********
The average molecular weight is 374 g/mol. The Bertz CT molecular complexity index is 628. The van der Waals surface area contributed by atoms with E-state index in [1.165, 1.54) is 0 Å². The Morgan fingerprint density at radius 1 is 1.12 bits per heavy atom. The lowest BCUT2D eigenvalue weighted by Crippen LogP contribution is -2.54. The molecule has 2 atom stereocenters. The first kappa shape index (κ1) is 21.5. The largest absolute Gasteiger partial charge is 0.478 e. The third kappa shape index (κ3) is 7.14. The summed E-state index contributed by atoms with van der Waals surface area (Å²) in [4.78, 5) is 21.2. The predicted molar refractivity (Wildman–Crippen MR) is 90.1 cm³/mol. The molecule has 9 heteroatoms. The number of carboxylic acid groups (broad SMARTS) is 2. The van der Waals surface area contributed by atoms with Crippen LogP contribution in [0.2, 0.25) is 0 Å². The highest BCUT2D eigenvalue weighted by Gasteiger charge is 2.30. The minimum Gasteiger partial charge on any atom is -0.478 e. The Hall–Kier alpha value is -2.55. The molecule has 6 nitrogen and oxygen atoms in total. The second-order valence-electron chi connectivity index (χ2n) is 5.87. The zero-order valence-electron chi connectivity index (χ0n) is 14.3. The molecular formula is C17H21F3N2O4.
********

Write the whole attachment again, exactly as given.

The average molecular weight is 374 g/mol. The Bertz CT molecular complexity index is 628. The van der Waals surface area contributed by atoms with E-state index in [1.165, 1.54) is 0 Å². The Morgan fingerprint density at radius 1 is 1.12 bits per heavy atom. The lowest BCUT2D eigenvalue weighted by Crippen LogP contribution is -2.54. The molecule has 2 atom stereocenters. The first kappa shape index (κ1) is 21.5. The largest absolute Gasteiger partial charge is 0.478 e. The third kappa shape index (κ3) is 7.14. The summed E-state index contributed by atoms with van der Waals surface area (Å²) in [4.78, 5) is 21.2. The predicted molar refractivity (Wildman–Crippen MR) is 90.1 cm³/mol. The molecule has 9 heteroatoms. The number of carboxylic acid groups (broad SMARTS) is 2. The van der Waals surface area contributed by atoms with Crippen LogP contribution in [0.2, 0.25) is 0 Å². The highest BCUT2D eigenvalue weighted by Gasteiger charge is 2.30. The minimum Gasteiger partial charge on any atom is -0.478 e. The Hall–Kier alpha value is -2.55. The molecule has 6 nitrogen and oxygen atoms in total. The second-order valence-electron chi connectivity index (χ2n) is 5.87. The zero-order valence-electron chi connectivity index (χ0n) is 14.3. The molecular formula is C17H21F3N2O4.